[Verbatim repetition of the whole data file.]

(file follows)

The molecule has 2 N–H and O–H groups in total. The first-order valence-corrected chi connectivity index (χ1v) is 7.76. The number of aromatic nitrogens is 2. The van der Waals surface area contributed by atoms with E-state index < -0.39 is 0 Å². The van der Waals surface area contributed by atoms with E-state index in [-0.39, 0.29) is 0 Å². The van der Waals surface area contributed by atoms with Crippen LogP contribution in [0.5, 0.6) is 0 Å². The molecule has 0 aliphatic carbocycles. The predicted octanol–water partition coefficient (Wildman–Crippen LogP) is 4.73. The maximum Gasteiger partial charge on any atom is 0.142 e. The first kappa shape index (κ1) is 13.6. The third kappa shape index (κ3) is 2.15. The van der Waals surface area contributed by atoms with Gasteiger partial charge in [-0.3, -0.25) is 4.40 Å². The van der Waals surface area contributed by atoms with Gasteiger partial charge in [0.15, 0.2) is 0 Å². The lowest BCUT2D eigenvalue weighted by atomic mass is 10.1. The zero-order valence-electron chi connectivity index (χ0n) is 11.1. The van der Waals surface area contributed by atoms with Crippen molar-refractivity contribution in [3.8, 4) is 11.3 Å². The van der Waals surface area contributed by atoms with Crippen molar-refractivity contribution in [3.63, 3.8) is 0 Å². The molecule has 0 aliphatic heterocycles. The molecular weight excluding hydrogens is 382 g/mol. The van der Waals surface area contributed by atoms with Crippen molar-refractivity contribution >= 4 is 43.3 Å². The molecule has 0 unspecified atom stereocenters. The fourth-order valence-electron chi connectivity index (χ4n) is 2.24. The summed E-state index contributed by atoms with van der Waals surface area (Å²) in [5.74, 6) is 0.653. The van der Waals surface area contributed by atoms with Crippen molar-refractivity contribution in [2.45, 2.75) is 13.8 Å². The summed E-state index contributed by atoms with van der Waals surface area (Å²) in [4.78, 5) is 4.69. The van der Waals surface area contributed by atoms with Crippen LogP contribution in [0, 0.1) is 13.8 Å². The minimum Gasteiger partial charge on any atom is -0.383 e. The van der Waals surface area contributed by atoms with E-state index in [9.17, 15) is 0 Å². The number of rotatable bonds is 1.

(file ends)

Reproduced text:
The molecule has 2 N–H and O–H groups in total. The first-order valence-corrected chi connectivity index (χ1v) is 7.76. The number of aromatic nitrogens is 2. The van der Waals surface area contributed by atoms with E-state index < -0.39 is 0 Å². The van der Waals surface area contributed by atoms with E-state index in [-0.39, 0.29) is 0 Å². The van der Waals surface area contributed by atoms with Crippen LogP contribution in [0.5, 0.6) is 0 Å². The molecule has 0 aliphatic carbocycles. The predicted octanol–water partition coefficient (Wildman–Crippen LogP) is 4.73. The maximum Gasteiger partial charge on any atom is 0.142 e. The first kappa shape index (κ1) is 13.6. The third kappa shape index (κ3) is 2.15. The van der Waals surface area contributed by atoms with Gasteiger partial charge in [-0.3, -0.25) is 4.40 Å². The van der Waals surface area contributed by atoms with Gasteiger partial charge in [0.15, 0.2) is 0 Å². The lowest BCUT2D eigenvalue weighted by atomic mass is 10.1. The zero-order valence-electron chi connectivity index (χ0n) is 11.1. The van der Waals surface area contributed by atoms with Crippen molar-refractivity contribution in [3.8, 4) is 11.3 Å². The van der Waals surface area contributed by atoms with Crippen molar-refractivity contribution in [3.63, 3.8) is 0 Å². The molecule has 0 aliphatic heterocycles. The molecular weight excluding hydrogens is 382 g/mol. The van der Waals surface area contributed by atoms with Crippen molar-refractivity contribution >= 4 is 43.3 Å². The molecule has 0 unspecified atom stereocenters. The fourth-order valence-electron chi connectivity index (χ4n) is 2.24. The summed E-state index contributed by atoms with van der Waals surface area (Å²) in [5.74, 6) is 0.653. The van der Waals surface area contributed by atoms with Crippen molar-refractivity contribution in [2.45, 2.75) is 13.8 Å². The summed E-state index contributed by atoms with van der Waals surface area (Å²) in [4.78, 5) is 4.69. The van der Waals surface area contributed by atoms with Crippen LogP contribution in [0, 0.1) is 13.8 Å². The minimum Gasteiger partial charge on any atom is -0.383 e. The van der Waals surface area contributed by atoms with E-state index in [9.17, 15) is 0 Å². The number of rotatable bonds is 1.